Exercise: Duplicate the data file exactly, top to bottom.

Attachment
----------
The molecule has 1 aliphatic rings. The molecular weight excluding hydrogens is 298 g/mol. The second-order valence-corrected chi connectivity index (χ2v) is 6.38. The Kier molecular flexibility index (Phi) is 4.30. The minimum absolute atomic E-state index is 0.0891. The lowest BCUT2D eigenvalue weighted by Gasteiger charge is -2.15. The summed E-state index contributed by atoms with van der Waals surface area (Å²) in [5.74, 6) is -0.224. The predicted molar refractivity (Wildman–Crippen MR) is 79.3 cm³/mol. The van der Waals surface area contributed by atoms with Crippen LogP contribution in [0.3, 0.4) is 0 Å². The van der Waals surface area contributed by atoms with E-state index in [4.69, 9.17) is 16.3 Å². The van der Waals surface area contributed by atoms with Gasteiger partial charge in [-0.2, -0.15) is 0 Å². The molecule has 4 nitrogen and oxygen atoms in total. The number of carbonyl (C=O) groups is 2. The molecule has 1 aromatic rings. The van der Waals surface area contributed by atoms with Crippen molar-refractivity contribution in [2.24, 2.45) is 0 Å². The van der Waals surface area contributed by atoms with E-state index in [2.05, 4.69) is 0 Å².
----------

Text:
The molecule has 1 aliphatic rings. The molecular weight excluding hydrogens is 298 g/mol. The second-order valence-corrected chi connectivity index (χ2v) is 6.38. The Kier molecular flexibility index (Phi) is 4.30. The minimum absolute atomic E-state index is 0.0891. The lowest BCUT2D eigenvalue weighted by Gasteiger charge is -2.15. The summed E-state index contributed by atoms with van der Waals surface area (Å²) in [5.74, 6) is -0.224. The predicted molar refractivity (Wildman–Crippen MR) is 79.3 cm³/mol. The van der Waals surface area contributed by atoms with Crippen LogP contribution in [0.3, 0.4) is 0 Å². The van der Waals surface area contributed by atoms with E-state index in [4.69, 9.17) is 16.3 Å². The van der Waals surface area contributed by atoms with Gasteiger partial charge in [-0.2, -0.15) is 0 Å². The molecule has 4 nitrogen and oxygen atoms in total. The number of carbonyl (C=O) groups is 2. The molecule has 1 aromatic rings. The van der Waals surface area contributed by atoms with Crippen molar-refractivity contribution in [2.24, 2.45) is 0 Å². The van der Waals surface area contributed by atoms with E-state index in [2.05, 4.69) is 0 Å².